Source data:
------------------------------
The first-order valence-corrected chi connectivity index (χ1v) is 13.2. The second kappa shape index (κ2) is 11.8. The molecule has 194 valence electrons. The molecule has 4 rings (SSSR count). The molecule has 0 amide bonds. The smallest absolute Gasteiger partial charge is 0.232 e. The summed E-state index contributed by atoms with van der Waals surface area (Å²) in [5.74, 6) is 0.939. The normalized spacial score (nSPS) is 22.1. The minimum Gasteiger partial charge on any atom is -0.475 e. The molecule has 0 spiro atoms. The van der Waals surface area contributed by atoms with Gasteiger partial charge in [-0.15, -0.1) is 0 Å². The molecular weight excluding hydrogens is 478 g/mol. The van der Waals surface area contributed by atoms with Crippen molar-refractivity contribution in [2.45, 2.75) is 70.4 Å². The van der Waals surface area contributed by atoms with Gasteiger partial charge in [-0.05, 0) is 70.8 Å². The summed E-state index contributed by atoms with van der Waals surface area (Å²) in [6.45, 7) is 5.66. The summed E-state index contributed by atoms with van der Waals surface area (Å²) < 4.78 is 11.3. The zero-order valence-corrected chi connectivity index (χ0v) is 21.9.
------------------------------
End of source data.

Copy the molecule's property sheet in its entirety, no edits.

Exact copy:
The first-order valence-corrected chi connectivity index (χ1v) is 13.2. The second kappa shape index (κ2) is 11.8. The molecule has 194 valence electrons. The molecule has 4 rings (SSSR count). The molecule has 0 amide bonds. The smallest absolute Gasteiger partial charge is 0.232 e. The summed E-state index contributed by atoms with van der Waals surface area (Å²) in [5.74, 6) is 0.939. The normalized spacial score (nSPS) is 22.1. The minimum Gasteiger partial charge on any atom is -0.475 e. The molecule has 0 spiro atoms. The van der Waals surface area contributed by atoms with Gasteiger partial charge in [-0.15, -0.1) is 0 Å². The molecular weight excluding hydrogens is 478 g/mol. The van der Waals surface area contributed by atoms with Crippen molar-refractivity contribution in [2.45, 2.75) is 70.4 Å². The van der Waals surface area contributed by atoms with Gasteiger partial charge in [-0.05, 0) is 70.8 Å². The summed E-state index contributed by atoms with van der Waals surface area (Å²) in [6.45, 7) is 5.66. The summed E-state index contributed by atoms with van der Waals surface area (Å²) < 4.78 is 11.3. The zero-order valence-corrected chi connectivity index (χ0v) is 21.9.